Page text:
The number by the names is the number of members in the family. The name given is that of the head of the family, usually a man. It is indeed unfortunate that all the individuals' names were not recorded. Jesse C. Douglas was the enrolling agent who recorded the names. He was later editor of the Logansport Telegraph. William Polke was the conductor on the Trail of Death. His house, the oldest frame house in Fulton County, is located on the grounds of the Fulton County Historical Society, Rochester, IN.

[Note: not all of the names are listed here. After this list was compiled and printed, it was discovered that other names exist in the diaries kept of the actual Removal. For further information contact FCHS.]

9 Danl Bourissan
6 Lewis Burnett
To-pe- nay-hee
2 Oboro- wah-quah
8 Kee Sees
4 Kan- in-sa-quah
6 N Yok-see
9 Me- no-we-na
5 Mosa- so
3 Uy- mee-go
3 Nanst-Uery
4 Min- dan-min
4 Ma- nuak-see
4 Weew- Keesh
2 Mock- May
6 Match-so-Saw
9 Meche-pau
3 Socke-co
Shore- co-to
4 Mo Kah
6 Ohik- quen
3 Black Wolf
4 Pe- pee-na-wah
7 Sin- e-co
4 Black Indian
11 Pe- persh-Kay
8 Mug- quet-wash
3 U- Shee-kaw
2 uah- ah
13 Pat- ta-ka-tha
2 M chik-a-weesh
1 Po- ka-qurise
2 Ko- waw-unie
8 Miss- in-oquah
6 Mak- ko-sah
3 Ke- ne-geh
9 Io weh
2 M-go- quiss
3 Abram Burnett
5 Shaw- bo-way-tuk
4 M sull-quaw-go
7 Min- e-to-way-bee
17 Ash- kum
9 Lewis Bertrand
3 Me- ar-ko
9 Muk- saw-bee
7 Pem- chah
Po- quah and
5 M- ak-qui-to
5 Sharp-kuk
7 Ma- Mawk-shuk
7 David Marland
9 Me- chip-a-wash-ship
4 Waw- we-ass-see
5 Naw- sh-n eesh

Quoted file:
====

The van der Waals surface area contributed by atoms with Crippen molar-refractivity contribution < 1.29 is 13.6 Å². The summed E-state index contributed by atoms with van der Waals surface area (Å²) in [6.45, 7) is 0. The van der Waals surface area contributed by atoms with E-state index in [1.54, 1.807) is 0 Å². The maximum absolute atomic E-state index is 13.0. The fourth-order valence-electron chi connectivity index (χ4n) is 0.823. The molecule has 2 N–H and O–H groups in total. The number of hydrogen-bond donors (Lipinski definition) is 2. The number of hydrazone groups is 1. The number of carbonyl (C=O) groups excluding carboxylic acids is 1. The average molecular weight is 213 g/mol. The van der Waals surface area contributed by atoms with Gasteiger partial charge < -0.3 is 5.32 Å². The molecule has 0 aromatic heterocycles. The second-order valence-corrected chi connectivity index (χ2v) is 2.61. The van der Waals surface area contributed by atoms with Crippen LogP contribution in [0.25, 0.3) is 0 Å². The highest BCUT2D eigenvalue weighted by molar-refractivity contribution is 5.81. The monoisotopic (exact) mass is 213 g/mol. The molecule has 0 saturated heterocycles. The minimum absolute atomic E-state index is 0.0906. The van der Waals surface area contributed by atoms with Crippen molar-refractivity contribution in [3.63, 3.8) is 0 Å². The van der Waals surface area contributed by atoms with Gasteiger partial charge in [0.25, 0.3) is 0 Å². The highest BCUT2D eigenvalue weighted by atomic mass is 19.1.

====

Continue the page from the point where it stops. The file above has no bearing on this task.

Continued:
2 Muk- Kuse
2 Keesis
7 Wa- ga-men-qua-go
2 Nuck- taw-no
4 Kau- rawt
5 La- man-kay
7 Francis Clawman
3 Opay- Bah
10 Ma- naw-shuk-quah
4 P- kish-e-no-quah
10 Shaw-quaw
10 Mix- saw-beau
6 ko- ko-cheesh
2 Le- le-oh
5 Kash- quah
4 Pah- ka-to
15 Me- shaw-kose
1 Maw- gook-suck
2 Au- che-to
6 Lew- taw-ge-way
3 M'sha-was
10 M'shaw bo
3 Po- muse
4 M- kaw-hoh-ke
3 Me cha bee qua
5 Kee- wee-nin
3 Uach e-sah
3 Paw- pee
3 Wak- nau
1 Mak- to-kah
5 Sauk- muck
2 Man- och-quah
Wa-pe- kawk
7 Pierre Londu
5 Uis- ko-pah
6 Ma- taw-keh
5 Wa- up-shee
4 Wawl- shaw
2 Lew- wobt-quess
6 Waw- ke-chee
9 Wa- go-mau-pe-tuk
3 Wawk- Shuk
11 New- us-me-nuk-shuk
6 Wa- wee-aw
8 Ratch-ke-ke-tp
4 Kum- mo-sho
3 Pem- to-que-chuk
3 N go waw see
5 Uiu- e-to-mah
3 Shav c aw no
11 Suk Kwaw Keet
10 Mcheequane kaw go
4 Shuk shaw
9 Wauk inmb
9 Qua guo
11 An- nu-wes-saw
1 Wa- ua-woh
12 O- sau-gee
2 M'shill, kaw, naw
7 Seu- ben-nin
5 Saw- ga-nay
1 Me an meck qua
3 O' q ur ch
8 Au- nine-kee
5 Min- daw-mine
1 Min- e-to-mam
10 M nie-e-nere-see
1 Laro- gay-nay
5 Pawk- shuk
1 Judo- gah
9 Pash- pa-ho
3 Quck- nah
1 Re- wy-mah
7 Me- shock-Koose
4 Uy- wat-sah
10 Ka- tish
13 we- said
11 Quash-Inars
9 Pam- bo-go

768 total

I certify that I have examined the above Roll and that the aggregate number of Emigrating Indians is correct. It was found impracticable, without great delay, and Embarassment to classify them as required in Form No. 18 of Regulations No. 5.

A. C. Pepper

9 Daniel Burisaw
8 Kei- sees
4 Kom- no-sa-qua
6 N,yok- see
9 Me-mo- ni-me
13 Black Wolf
4 Pe-po- nas-wah
11 Pee- peesh-Ray